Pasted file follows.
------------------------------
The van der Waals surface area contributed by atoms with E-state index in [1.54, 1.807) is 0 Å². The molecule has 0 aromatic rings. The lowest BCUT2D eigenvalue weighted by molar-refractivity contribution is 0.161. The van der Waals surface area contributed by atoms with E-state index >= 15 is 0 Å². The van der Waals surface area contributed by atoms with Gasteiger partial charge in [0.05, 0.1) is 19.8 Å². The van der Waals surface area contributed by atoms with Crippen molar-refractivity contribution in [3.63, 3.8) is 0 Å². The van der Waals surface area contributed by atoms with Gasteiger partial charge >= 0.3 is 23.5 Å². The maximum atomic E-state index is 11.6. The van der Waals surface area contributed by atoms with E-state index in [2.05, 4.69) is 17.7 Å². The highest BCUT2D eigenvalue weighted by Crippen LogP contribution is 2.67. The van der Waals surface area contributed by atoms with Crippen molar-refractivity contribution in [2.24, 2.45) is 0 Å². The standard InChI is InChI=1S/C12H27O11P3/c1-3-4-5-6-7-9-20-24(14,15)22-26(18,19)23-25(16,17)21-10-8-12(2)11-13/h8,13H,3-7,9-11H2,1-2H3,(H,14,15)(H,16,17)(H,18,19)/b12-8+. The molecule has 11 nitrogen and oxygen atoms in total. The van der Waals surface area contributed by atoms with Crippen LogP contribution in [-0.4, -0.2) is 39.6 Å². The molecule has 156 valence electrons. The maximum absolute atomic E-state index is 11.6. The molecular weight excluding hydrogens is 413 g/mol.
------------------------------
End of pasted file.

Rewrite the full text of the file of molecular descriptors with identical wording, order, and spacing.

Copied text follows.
The van der Waals surface area contributed by atoms with E-state index in [1.54, 1.807) is 0 Å². The molecule has 0 aromatic rings. The lowest BCUT2D eigenvalue weighted by molar-refractivity contribution is 0.161. The van der Waals surface area contributed by atoms with E-state index >= 15 is 0 Å². The van der Waals surface area contributed by atoms with Gasteiger partial charge in [0.05, 0.1) is 19.8 Å². The van der Waals surface area contributed by atoms with Crippen molar-refractivity contribution in [3.63, 3.8) is 0 Å². The van der Waals surface area contributed by atoms with Gasteiger partial charge >= 0.3 is 23.5 Å². The maximum atomic E-state index is 11.6. The van der Waals surface area contributed by atoms with E-state index in [2.05, 4.69) is 17.7 Å². The highest BCUT2D eigenvalue weighted by Crippen LogP contribution is 2.67. The van der Waals surface area contributed by atoms with Crippen molar-refractivity contribution in [2.24, 2.45) is 0 Å². The standard InChI is InChI=1S/C12H27O11P3/c1-3-4-5-6-7-9-20-24(14,15)22-26(18,19)23-25(16,17)21-10-8-12(2)11-13/h8,13H,3-7,9-11H2,1-2H3,(H,14,15)(H,16,17)(H,18,19)/b12-8+. The molecule has 11 nitrogen and oxygen atoms in total. The van der Waals surface area contributed by atoms with Crippen LogP contribution in [-0.4, -0.2) is 39.6 Å². The molecule has 156 valence electrons. The maximum absolute atomic E-state index is 11.6. The molecular weight excluding hydrogens is 413 g/mol.